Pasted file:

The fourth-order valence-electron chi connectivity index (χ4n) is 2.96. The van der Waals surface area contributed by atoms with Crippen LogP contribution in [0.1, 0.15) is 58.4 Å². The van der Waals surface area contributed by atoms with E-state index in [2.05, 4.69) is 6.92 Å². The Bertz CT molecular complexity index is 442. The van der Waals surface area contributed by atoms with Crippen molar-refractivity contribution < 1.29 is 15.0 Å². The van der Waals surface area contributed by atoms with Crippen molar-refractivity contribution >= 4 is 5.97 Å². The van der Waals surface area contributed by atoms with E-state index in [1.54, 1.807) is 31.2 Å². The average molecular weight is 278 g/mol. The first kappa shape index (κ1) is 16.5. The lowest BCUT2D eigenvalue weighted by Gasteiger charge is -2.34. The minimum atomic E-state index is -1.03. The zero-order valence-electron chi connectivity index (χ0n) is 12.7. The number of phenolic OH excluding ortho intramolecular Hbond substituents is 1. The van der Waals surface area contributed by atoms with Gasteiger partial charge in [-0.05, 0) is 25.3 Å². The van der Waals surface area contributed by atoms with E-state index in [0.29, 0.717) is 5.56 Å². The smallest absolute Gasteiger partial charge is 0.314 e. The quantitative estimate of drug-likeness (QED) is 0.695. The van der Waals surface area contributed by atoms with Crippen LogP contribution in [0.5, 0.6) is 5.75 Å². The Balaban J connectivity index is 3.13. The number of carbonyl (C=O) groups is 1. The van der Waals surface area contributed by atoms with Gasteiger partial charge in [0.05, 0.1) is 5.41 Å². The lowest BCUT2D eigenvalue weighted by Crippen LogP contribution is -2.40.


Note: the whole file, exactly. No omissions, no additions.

The fourth-order valence-electron chi connectivity index (χ4n) is 2.96. The van der Waals surface area contributed by atoms with Crippen LogP contribution in [0.1, 0.15) is 58.4 Å². The van der Waals surface area contributed by atoms with E-state index in [2.05, 4.69) is 6.92 Å². The Bertz CT molecular complexity index is 442. The van der Waals surface area contributed by atoms with Crippen molar-refractivity contribution < 1.29 is 15.0 Å². The van der Waals surface area contributed by atoms with Crippen molar-refractivity contribution >= 4 is 5.97 Å². The van der Waals surface area contributed by atoms with E-state index in [1.54, 1.807) is 31.2 Å². The average molecular weight is 278 g/mol. The first kappa shape index (κ1) is 16.5. The lowest BCUT2D eigenvalue weighted by Gasteiger charge is -2.34. The minimum atomic E-state index is -1.03. The zero-order valence-electron chi connectivity index (χ0n) is 12.7. The number of phenolic OH excluding ortho intramolecular Hbond substituents is 1. The van der Waals surface area contributed by atoms with Gasteiger partial charge in [-0.05, 0) is 25.3 Å². The van der Waals surface area contributed by atoms with E-state index in [0.29, 0.717) is 5.56 Å². The smallest absolute Gasteiger partial charge is 0.314 e. The quantitative estimate of drug-likeness (QED) is 0.695. The van der Waals surface area contributed by atoms with Crippen LogP contribution in [0.5, 0.6) is 5.75 Å². The Balaban J connectivity index is 3.13. The number of carbonyl (C=O) groups is 1. The van der Waals surface area contributed by atoms with Gasteiger partial charge in [0.05, 0.1) is 5.41 Å². The lowest BCUT2D eigenvalue weighted by Crippen LogP contribution is -2.40.